This is Helga, I am one of the counselors at the Avenues in Metairie, Louisiana. I have just listened to the podcast and wanted to share my feedback with you. As I was listening to Emily Cukier, I felt inspired and motivated by her elan and enthusiasm, and I was so drawn by her passion and genuineness.
In my role as a therapist, it is sometimes difficult to remember that every single thing you do is to bring hope to a human being. There is paperwork, overwhelming caseloads and the inevitable times where everything we pour into a client seems not to take. As much joy as this profession brings, crushing disappointment is part of the deal too. AMAs. Relapse. Setbacks.
For me, to keep going you need to hold on to the moments that make everything worth it. Those moments when the light bulb sputters, flashes, and suddenly bursts into a blinding light. When I see that unexpected spark in a client, my heart fills and I feel like I can fly.
“there’s some good in this world, Mr. Frodo. And it’s worth fighting for”
My boyfriend asked me the other day, “What drives you to do your job?”.
I said, “Babe, I find value in helping my clients heal, helping them better their lives. Even if I only teach one client one skill that helps enlighten them and helps them heal a wound, it’s all worth it to me! What drives me is the faith I have in our humanity; the hope that people can change. That they are able if they are willing, that healing and transformation are possible. I believe that we are given free will and we are strong together to heal and live in harmony.”
There was a client that was sexually abused since childhood. I am trained in EMDR (eye movement desensitization and reprocessing) and depending on the client, I try to reserve at least one session for trauma therapy. This client was able to stay longer than 4 weeks, so trauma therapy was definitely on the menu for her. It has been something that she carried with her for many years, buried and avoided, because facing it was just too much.
We started the session and processed it successfully despite intense emotional dysregulation at times. The client was able to come back to the normal threshold of tolerance and pushed through heroically. After completing the session, the client said that the extreme tension (subjective units of distress) in her stomach, shoulders and neck was completely gone and she couldn’t believe how light and liberated she felt. Mentally, emotionally, spiritually, and especially physically. She had always felt that nobody would ever be able to help her with that and the burden will be hers to carry all alone, all her life.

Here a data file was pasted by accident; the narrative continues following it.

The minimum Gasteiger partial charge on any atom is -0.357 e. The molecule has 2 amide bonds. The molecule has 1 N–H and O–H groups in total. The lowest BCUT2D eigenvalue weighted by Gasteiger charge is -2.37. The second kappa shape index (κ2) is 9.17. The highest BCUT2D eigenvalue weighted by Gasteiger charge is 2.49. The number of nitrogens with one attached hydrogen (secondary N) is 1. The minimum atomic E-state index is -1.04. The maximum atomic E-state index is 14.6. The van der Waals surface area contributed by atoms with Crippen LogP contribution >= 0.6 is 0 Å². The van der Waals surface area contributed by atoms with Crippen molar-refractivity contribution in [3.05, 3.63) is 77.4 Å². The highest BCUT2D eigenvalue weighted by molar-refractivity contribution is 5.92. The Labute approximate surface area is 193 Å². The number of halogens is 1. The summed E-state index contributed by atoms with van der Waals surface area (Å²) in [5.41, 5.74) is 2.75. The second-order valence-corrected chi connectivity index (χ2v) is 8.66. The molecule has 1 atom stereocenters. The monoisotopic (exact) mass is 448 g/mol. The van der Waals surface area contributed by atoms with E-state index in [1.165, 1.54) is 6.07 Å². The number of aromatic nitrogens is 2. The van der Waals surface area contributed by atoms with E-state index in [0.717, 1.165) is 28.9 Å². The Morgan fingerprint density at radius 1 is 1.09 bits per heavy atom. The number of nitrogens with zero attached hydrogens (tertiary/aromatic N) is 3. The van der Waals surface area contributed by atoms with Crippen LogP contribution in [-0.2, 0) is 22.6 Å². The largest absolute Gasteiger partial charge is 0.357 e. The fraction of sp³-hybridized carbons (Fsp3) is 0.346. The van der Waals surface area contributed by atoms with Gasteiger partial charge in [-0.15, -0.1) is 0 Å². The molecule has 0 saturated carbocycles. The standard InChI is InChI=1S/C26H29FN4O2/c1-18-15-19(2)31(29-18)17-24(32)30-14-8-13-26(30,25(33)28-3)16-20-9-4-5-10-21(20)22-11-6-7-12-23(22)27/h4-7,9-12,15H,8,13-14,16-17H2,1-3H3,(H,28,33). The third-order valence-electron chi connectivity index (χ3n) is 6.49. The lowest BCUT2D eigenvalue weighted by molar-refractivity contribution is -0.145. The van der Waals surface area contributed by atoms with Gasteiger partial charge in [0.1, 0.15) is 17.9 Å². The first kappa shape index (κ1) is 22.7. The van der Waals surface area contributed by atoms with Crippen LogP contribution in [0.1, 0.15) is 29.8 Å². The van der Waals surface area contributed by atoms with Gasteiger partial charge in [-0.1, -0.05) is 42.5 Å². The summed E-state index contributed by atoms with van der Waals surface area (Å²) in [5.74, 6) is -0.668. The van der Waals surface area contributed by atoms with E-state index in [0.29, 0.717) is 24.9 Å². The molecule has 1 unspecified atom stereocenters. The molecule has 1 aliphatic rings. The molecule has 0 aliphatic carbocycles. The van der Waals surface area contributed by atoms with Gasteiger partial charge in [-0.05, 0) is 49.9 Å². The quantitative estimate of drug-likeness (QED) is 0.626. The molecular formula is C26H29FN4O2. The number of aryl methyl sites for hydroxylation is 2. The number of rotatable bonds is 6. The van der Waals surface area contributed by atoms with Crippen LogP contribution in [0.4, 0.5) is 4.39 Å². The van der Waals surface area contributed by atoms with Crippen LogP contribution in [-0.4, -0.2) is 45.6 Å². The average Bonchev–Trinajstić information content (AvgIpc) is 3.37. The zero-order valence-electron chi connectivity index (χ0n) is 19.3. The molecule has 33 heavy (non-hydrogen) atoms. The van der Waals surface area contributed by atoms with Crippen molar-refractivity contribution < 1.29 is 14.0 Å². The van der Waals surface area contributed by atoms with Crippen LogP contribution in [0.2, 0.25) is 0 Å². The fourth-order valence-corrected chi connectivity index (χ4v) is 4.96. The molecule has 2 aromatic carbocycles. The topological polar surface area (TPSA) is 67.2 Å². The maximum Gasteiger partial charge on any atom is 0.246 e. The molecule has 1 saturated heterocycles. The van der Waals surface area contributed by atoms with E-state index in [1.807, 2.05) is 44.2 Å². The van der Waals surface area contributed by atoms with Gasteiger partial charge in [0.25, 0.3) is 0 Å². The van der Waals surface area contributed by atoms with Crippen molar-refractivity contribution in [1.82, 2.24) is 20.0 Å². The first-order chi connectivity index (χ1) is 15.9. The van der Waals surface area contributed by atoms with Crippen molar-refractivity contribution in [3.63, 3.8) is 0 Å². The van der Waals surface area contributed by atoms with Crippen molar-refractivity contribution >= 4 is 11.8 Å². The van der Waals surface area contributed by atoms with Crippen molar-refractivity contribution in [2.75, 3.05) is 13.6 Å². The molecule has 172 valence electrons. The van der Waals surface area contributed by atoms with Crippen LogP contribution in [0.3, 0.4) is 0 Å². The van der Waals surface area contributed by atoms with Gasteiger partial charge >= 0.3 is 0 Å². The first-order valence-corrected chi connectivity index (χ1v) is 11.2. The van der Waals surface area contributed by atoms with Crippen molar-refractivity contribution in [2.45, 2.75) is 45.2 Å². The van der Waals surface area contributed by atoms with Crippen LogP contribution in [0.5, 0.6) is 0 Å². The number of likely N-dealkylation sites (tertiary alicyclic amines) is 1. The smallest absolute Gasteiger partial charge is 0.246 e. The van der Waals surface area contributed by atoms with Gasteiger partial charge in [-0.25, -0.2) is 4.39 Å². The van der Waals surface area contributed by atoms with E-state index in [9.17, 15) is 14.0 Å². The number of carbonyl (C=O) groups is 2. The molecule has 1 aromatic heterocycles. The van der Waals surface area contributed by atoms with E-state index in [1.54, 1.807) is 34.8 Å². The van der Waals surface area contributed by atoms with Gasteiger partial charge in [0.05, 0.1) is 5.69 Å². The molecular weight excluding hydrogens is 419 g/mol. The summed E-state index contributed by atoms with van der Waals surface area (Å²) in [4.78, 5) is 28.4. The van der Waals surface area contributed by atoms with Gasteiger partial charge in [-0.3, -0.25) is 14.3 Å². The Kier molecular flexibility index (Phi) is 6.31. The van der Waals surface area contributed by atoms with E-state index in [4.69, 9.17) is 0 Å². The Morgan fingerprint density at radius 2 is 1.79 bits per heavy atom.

Her body was now healed, and she was ready to start a new life. The client didn’t have to carry such a heavy rock with her anymore, the tension was released, the story was integrated and processed. Sobriety is now a strong and viable option for her. She is not tied down by her past, she is learning new skills, surrounded by a strong sober support system, and receiving guidance in making life decision. A real transformation has begun!
A few days before that fateful EMDR meeting, we had held a family session with this client and her mother and I really wasn’t sure if it had made the impact we so desperately needed. I was questioning myself, ” I am not sure if this went well, have I really done the best I could have done, maybe I could have been more empathic.” While the self-doubt was plaguing me, the client caught me in the hallway.
She was exuberant. “About that session between me and my mother. I talked to her last night for one hour and I felt so close to her. I haven’t felt that in so very long. Thank you so much! I have my mother back now!”
These are the moments that carry me, that help me persevere.
My work as an addictions therapist is challenging. It is exhausting, draining, and sometimes discouraging. However, moments of triumph make up for it all. They fuel my passion and energy for helping clients heal and never giving up on the hope I have for humanity. I strive to teach compassion, vulnerability, trauma healing and healthy boundaries, and I work together with my clients in trying to implement them in my own life as well.
I am going to conclude with saying that chances are that this world will always be broken, and I wish that evil would never happen. But in the face of the inevitable suffering, we have the choice to become either bitter or better.
I choose to believe, to hope that together we can heal and be better, come out stronger and united.
To all those precious people struggling with addiction. Always remember this.
Your worth and value are found in your humanity; you are cherished because you are human. This is not negotiable. Your actions will have consequences, but your worthiness is intrinsic, you carry it within you.
Tolkien in Lord of the Rings said it so well.
Sam: “It’s all wrong. By rights we shouldn’t even be here. But we are. It’s like in the great stories Mr. Frodo. The ones that really mattered. Full of darkness and danger they were, and sometimes you didn’t want to know the end. Because how could the end be happy. How could the world go back to the way it was when so much bad happened? But in the end, it’s only a passing thing, this shadow.
Even darkness must pass. A new day will come. And when the sun shines it will shine out the clearer. Those were the stories that stayed with you. That meant something. Even if you were too small to understand why. But I think, Mr. Frodo, I do understand. I know now. Folk in those stories had lots of chances of turning back only they didn’t. Because they were holding on to something.
Frodo: What are we holding on to, Sam?
Sam : That there’s some good in this world, Mr. Frodo. And it’s worth fighting for
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